Grayson can only do one thing: tarragon dill caviar. She makes it with gelatin squirted into cold oil. It’s pretty well explained in the recipe, and Nathan admits that’s one way to do it, but he’s not impressed with her trout sashimi with the caviar and pickled watermelon, cucumber and radish. It’s too simple a preparation. I don’t know, it sounds more complicated than Ty-lor’s, to me. But what do I know. She’s in the bottom.
Wow, that was a fun Quickfire! Can we just stop now? Because it goes downhill from here.
Padma prepares them to move from modern to traditional, the most traditional thing in Texas being… oh, the things I could say here… barbecue. And by the way, Nathan took first place in the national barbecue contest in Memphis. I wonder if that was one of those interminable summer bbq shows on Food Network, or if it was too highbrow for their tastes. Tom talks about it on his blog, since he also sends a team (which obviously did not come in first). Sarah‘s happy because she loves to grill, which is why she was all over the grill in the grilling challenge. I assume she knows the difference between grilling and barbecue.
They divide themselves into three teams of three each. There’s the usual “I don’t want to work with X;” Beverly and the two Chrises find themselves unwanted so they become the Misfit Toys. I’m surprised no one wants to work with Malibu Chris; what, he’s great flirt material, but no one wants to cook with him? Beverly and MotoChris, I understand. Sarah doesn’t trust Edward but knows Ty-lor talks a big barbecue game so she gloms on to him and will put up with Edward because she has to. Ty-lor, on the other hand, is delighted to work with Edward, since they did so well on the game challenge.
Sarah, Ty-lor, Edward.
Lindsay, Grayson, Paul.
They have to cook for 300 guests at the world-famous Salt Lick, which I’ve never heard of, but I’ll take their word for it. Because they’re doing real barbecue, they have all night. They must include three meats: chicken, pork spare ribs, and beef brisket, plus two sides.
The Salt Lick guy gives them a tour of his barbecue pits. “When the smoke gets in your eyes, remember those tears are the last flavor profile of real barbecue.” Oh how Like Water For Chocolate of you.
Paul sees the other teams are doing beans and slaw, so he wants to use miso, curry, and Asian flavors. MalibuChris uses Dr. Pepper for a marinade since it was born in Texas. I think he means invented. Dr. Pepper fans are pretty devoted to the stuff. I think it’s a good idea, it’s got some interesting flavors, and they had to use it once before for a Quickfire. Ty-lor is happy with his immunity, but he wants to put the steak fiasco behind him. Edward and Sarah aren’t getting along; she’s telling him how to cook, and he’s not liking it. And MalibuChris is getting props for wearing his wifebeater. It’s hot.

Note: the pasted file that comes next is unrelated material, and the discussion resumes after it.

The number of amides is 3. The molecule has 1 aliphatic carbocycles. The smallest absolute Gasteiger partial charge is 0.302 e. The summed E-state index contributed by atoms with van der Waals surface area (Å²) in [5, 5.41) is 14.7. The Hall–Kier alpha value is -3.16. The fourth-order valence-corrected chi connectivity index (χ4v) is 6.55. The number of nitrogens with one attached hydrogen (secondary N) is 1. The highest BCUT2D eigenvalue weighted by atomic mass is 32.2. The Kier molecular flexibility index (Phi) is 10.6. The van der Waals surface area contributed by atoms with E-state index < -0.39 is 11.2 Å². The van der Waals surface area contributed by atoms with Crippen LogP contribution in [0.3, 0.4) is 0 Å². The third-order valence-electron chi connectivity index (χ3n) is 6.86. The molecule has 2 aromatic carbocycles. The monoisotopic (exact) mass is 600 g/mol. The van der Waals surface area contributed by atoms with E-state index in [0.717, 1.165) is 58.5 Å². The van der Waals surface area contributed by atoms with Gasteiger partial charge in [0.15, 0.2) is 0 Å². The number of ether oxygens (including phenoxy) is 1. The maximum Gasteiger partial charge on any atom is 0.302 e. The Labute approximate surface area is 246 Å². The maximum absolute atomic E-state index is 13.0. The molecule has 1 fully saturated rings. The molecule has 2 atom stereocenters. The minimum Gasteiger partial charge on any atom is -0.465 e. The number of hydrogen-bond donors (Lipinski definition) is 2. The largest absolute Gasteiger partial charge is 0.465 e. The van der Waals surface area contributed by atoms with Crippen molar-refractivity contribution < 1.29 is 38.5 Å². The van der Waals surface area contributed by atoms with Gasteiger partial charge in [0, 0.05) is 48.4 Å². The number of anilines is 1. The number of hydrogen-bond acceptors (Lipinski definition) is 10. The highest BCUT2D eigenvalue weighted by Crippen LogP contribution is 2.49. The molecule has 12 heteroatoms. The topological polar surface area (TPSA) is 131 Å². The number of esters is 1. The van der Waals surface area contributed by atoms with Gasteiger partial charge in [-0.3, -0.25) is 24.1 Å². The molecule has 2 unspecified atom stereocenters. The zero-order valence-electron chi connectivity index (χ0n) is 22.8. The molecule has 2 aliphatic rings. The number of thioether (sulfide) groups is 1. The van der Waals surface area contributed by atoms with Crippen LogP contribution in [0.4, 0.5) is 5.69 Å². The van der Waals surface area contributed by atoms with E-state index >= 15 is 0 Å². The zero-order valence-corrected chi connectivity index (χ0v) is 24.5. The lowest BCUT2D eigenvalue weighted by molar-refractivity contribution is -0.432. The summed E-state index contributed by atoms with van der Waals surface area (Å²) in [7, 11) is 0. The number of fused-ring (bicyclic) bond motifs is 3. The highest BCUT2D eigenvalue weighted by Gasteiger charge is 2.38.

Did I mention it’s hot? I’m not sure why Top Chef would have a Texas season in the summer, but they have, and this summer was a doozie, so it’s over 90 at night with a heat index of 114 during the day. Sarah needs a medic. He takes her blood pressure and calls an ambulance. Heat stroke is nothing to fool around with. You know how high school football players die once in a while from summer practice? Four died this past summer, though none in Texas. There have been deaths in Texas in past years, though. Jim Shepard wrote a story about them, “Trample the Dead, Hurdle the Weak” I sweat just reading it.
So Sarah goes to the hospital. Ty-lor tells her not to worry about it. Edward bitches about it. I think it’s Edward’s turn to be the villain. Thing is, I see his point. Ty-lor has immunity. They never send sick people home, just ask Jamie. I think they’re worried about lawsuits, or bad press. It would look pretty bad to have chefs drop dead of heat stroke because they were afraid they’d get sent home if they got medical treatment. But that leaves Edward alone to face the music if their team tanks. So yeah, he’s nasty, but I kinda get why. I definitely get why Sarah needed to go to the hospital, though.